Using Predictive Analytics to Impact Policy and Practice

Ask eAIR invites questions from AIR members about the work of institutional research, careers in the field, and other broad topics that resonate with a large cross-section of readers. If you are interested in writing an eAIR article, or have an interesting topic, please contact eAIR@airweb.org.  

This month’s question is answered by Jessica Egbert, Vice President of Institutional Effectiveness & Community Engagement, Rocky Mountain University of Health Professions.

The ideas, opinions, and perspectives expressed are those of the author, and not necessarily AIR. Subscribers are invited to join the discussion by commenting at the end of the article.

Dear Jessica: How have you used Predictive Analytics on your campus to impact policy and practice?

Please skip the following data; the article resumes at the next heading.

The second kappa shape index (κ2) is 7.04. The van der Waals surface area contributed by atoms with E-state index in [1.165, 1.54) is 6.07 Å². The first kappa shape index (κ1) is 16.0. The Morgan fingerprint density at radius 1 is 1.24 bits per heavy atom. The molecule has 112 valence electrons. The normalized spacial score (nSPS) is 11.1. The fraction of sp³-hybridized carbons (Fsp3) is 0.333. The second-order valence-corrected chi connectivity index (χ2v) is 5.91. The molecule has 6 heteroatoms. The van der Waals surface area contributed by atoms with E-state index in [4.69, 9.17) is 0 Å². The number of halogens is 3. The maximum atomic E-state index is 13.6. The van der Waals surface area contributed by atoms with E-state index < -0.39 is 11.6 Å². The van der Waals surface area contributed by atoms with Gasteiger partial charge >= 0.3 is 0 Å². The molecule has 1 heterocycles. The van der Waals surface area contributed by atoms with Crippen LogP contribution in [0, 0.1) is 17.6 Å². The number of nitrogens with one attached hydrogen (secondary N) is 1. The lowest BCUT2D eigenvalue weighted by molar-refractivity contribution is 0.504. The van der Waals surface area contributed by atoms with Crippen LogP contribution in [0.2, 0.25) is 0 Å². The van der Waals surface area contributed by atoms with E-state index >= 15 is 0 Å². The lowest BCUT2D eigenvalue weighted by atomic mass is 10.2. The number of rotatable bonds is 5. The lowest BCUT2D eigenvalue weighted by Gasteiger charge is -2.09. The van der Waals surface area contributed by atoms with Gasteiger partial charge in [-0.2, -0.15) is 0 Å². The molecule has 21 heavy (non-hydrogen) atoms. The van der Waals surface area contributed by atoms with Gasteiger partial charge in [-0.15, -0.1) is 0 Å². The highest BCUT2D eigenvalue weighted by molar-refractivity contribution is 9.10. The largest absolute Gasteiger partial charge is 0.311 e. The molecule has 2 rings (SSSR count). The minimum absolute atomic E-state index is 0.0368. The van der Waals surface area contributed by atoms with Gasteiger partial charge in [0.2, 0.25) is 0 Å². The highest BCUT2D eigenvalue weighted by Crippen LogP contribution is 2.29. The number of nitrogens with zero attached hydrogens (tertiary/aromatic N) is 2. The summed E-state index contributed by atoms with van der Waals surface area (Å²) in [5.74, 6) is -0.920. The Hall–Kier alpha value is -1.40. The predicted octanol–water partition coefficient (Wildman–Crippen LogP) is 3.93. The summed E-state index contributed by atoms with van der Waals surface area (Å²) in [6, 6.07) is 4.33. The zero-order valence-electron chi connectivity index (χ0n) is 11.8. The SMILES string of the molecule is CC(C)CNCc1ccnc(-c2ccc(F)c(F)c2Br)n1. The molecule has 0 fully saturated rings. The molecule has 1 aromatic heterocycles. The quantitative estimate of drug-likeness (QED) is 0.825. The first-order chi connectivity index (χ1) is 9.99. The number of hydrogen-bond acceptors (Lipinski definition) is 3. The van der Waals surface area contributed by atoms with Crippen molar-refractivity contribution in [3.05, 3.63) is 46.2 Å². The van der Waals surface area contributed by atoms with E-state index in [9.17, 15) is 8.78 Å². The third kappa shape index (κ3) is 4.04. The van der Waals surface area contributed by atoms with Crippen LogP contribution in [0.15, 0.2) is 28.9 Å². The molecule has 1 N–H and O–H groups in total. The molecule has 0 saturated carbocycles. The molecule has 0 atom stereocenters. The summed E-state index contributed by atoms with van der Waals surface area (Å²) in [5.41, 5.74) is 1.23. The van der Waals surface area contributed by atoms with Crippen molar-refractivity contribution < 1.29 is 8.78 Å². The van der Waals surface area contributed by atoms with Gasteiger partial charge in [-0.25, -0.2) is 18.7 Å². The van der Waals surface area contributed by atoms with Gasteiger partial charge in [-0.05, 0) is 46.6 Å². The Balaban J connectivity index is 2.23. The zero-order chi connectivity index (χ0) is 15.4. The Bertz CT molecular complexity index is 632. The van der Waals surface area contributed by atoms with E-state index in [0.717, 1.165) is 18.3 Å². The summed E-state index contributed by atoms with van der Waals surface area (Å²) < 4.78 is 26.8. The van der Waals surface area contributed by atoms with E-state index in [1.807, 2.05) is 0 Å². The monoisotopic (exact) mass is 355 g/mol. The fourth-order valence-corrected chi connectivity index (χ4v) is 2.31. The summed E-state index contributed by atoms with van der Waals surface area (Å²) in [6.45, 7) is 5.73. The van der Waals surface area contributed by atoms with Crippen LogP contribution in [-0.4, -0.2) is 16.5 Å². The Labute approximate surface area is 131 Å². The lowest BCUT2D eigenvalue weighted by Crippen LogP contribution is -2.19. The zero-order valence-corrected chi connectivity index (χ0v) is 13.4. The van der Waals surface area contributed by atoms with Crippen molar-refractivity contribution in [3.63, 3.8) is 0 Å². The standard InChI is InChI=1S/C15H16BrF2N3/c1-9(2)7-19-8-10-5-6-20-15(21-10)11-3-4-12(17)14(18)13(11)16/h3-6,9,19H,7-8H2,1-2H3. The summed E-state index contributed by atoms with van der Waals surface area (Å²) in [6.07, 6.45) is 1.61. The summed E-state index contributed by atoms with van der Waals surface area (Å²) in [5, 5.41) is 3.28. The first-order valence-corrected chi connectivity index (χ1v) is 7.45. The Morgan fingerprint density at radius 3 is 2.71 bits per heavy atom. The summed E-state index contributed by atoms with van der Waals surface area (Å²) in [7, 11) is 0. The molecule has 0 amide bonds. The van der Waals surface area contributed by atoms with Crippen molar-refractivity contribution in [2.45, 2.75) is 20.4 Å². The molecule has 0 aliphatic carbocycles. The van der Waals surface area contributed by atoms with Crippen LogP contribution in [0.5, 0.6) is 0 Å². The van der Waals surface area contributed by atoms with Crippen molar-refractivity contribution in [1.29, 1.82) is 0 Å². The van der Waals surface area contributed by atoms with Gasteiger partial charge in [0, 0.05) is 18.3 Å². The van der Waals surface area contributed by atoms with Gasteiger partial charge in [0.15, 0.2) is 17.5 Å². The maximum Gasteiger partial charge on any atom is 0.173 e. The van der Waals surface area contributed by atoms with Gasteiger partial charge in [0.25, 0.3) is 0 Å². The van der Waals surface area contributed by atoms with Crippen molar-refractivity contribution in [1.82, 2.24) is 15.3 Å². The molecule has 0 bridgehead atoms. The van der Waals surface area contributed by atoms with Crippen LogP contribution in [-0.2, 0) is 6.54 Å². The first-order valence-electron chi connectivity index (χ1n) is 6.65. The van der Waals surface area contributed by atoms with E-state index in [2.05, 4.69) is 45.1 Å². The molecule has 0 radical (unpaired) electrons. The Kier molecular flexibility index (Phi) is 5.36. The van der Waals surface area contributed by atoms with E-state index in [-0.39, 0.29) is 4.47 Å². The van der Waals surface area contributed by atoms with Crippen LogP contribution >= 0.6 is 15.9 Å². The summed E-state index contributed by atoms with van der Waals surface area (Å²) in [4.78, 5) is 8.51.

JessicaE.PNGEvidence-based practice is an integral part of the mission at Rocky Mountain University of Health Professions (RMUoHP; Provo, Utah). We teach from this model in our degree programs (all graduate degrees in healthcare fields) and integrate evidence-based practice into institutional operations. Predictive analytics inform data-driven decision making; this type of evidence both improves the institution and serves our students.

As a tool for integrating data into policy and practice, predictive analytics support student learning and long-term success. While business and sales models have long adopted these tools, the higher education field has an opportunity to strengthen its use of predictive analytics outside of financial and formal research capacities. Additionally, historically cumbersome processes have been replaced by technology that empowers diverse functions to effectively translate predictive analytics into policy and practice across the institution.

Fortunately, technology has brought with it new methods to improve the effectiveness of related research and its translation to policy and practice. We have included several areas in which we are currently integrating predictive analytics to address student- and institutional success: